July is not a “high” revenue month, not in the category of December, April and some others, but as the first month in the fiscal year, it is important to get the year off to a good start.
I can remember in 2008, when the last six months of the previous fiscal year slid precipitously, how July of that year with its serious drop from the previous year, caused state leaders to withhold virtually all new spending that would have gone into effect as the fiscal year began. That was the last year (until this year) that state employees were voted a pay raise and they lost that because of falling revenues.
So, July came in at a 5.5 percent gain on revenues of $1.48 billion with an increase of $78 million for the month. That’s a good month, since the fiscal year 2015 budget is appropriated based on around a 3 percent increase, so the July increase of $78 million puts the state approximately $34.8 million ahead of budget after one month, based on our projections.
Individual income taxes, 50 percent of state revenues, increased only 2.2 percent or $16.8 million on total collections of $775.2 million. That category only accounted for about 21 percent of the revenue gain for the month. Individual withholding payments were up $30.5 million as individual returns. Estimated payments also increased, but refunds were up $19 million. Non-resident payments were down as well.
Sales taxes net to the state continued to show some growth now that months are compared similarly to months a year ago where the title fee replaced sales taxes on automobiles. Net sales taxes totaled $459 million, gaining $28.9 million or 6.7 percent for the month. Sales taxes grew by 8.3 percent when combined with the tag/title fee for an “effective” sales tax number.
Motor fuel taxes were down for the month, a decrease of 3.4 percent on collections of -5.2 percent and -1.2 percent on motor fuel sales taxes and excise taxes, respectively. Corporate tax revenues were strong in July, totaling a gain of $13.8 million on revenues of $27.8 million.
Tobacco tax collections were down 4.1 percent, but alcoholic beverages totals were up by 6.1 percent. The title/tag fee category showed continued growth, increasing by $13.5 million or 16.2 percent on total fee revenues of $97.1 million.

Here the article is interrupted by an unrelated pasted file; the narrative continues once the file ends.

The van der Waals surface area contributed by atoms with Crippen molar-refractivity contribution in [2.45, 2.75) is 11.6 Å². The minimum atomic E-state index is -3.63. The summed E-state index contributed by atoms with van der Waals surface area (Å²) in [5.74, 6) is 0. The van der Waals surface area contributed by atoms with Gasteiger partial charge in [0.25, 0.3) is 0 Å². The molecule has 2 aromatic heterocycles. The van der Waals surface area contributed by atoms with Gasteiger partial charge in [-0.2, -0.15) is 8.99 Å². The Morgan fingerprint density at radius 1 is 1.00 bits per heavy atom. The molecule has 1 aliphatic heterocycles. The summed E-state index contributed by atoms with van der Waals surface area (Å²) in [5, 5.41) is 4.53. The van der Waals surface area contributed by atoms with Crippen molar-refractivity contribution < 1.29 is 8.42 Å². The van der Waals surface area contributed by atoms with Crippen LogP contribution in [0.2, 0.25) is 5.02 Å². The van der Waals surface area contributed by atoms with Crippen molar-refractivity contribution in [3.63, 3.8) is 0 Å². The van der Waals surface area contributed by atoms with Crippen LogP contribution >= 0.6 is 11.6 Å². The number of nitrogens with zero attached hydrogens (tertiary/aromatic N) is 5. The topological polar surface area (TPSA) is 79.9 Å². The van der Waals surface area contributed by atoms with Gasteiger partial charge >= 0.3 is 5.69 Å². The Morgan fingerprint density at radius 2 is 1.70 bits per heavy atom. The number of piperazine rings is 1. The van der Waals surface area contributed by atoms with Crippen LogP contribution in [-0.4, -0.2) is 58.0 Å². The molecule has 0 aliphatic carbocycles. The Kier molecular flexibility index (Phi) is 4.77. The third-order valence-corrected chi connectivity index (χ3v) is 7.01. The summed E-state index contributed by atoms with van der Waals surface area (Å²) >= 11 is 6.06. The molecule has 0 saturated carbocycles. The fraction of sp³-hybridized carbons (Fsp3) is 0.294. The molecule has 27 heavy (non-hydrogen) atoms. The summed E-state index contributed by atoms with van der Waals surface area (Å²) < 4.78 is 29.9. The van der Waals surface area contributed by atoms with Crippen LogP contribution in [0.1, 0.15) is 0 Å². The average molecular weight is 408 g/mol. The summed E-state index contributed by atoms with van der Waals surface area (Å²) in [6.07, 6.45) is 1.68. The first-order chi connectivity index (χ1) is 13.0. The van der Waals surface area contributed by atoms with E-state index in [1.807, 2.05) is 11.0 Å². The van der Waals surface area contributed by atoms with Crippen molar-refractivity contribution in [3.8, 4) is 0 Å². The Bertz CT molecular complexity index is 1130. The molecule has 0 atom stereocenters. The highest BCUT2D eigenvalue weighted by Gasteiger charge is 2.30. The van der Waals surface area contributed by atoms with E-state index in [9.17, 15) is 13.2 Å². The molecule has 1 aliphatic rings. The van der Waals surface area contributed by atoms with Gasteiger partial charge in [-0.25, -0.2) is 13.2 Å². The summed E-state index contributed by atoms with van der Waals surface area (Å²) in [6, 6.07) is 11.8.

So overall, the state is off to a good start in FY15 and there are some very positive signs.
Some thoughts on individual income taxes
The individual income tax category consists of: individual withholding payments, individual non-resident tax payments, and some other areas, including returns and estimated payments. Both individuals and small businesses filing as sole proprietors, including sub-chapter S corporations or LLCs, report through this category. So overall, it is indicative of employment activity and profitability of these small businesses.
When individual income taxes came in at 2.4 percent for FY14 at the end of June, it continued a trend that should be of some concern remembering that the category provides 50 percent of state revenues on average. July’s increase of 2.2 percent certainly does not show improvement.
In fact, when we look back 12 months at a “rolling average,” the graph shows a sharp drop overall over a high point of 8.1 percent growth in September roughly a year ago in 2013. That 12-month “rolling average” has now dropped to 1.9 percent growth, which demonstrates the lack of growth in the collection of income taxes.
There are a lot of variables, of course, but it is probably wise to look back at the history of individual income taxes and examine the trends and the underlying reasons.
Next week: We will look at the transportation issues that the special transportation funding commission will be examining and why that is important to the state’s future.
I may be reached at
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(404) 657-7092 (fax)
E-mail at Jack.Hill@senate.ga.gov
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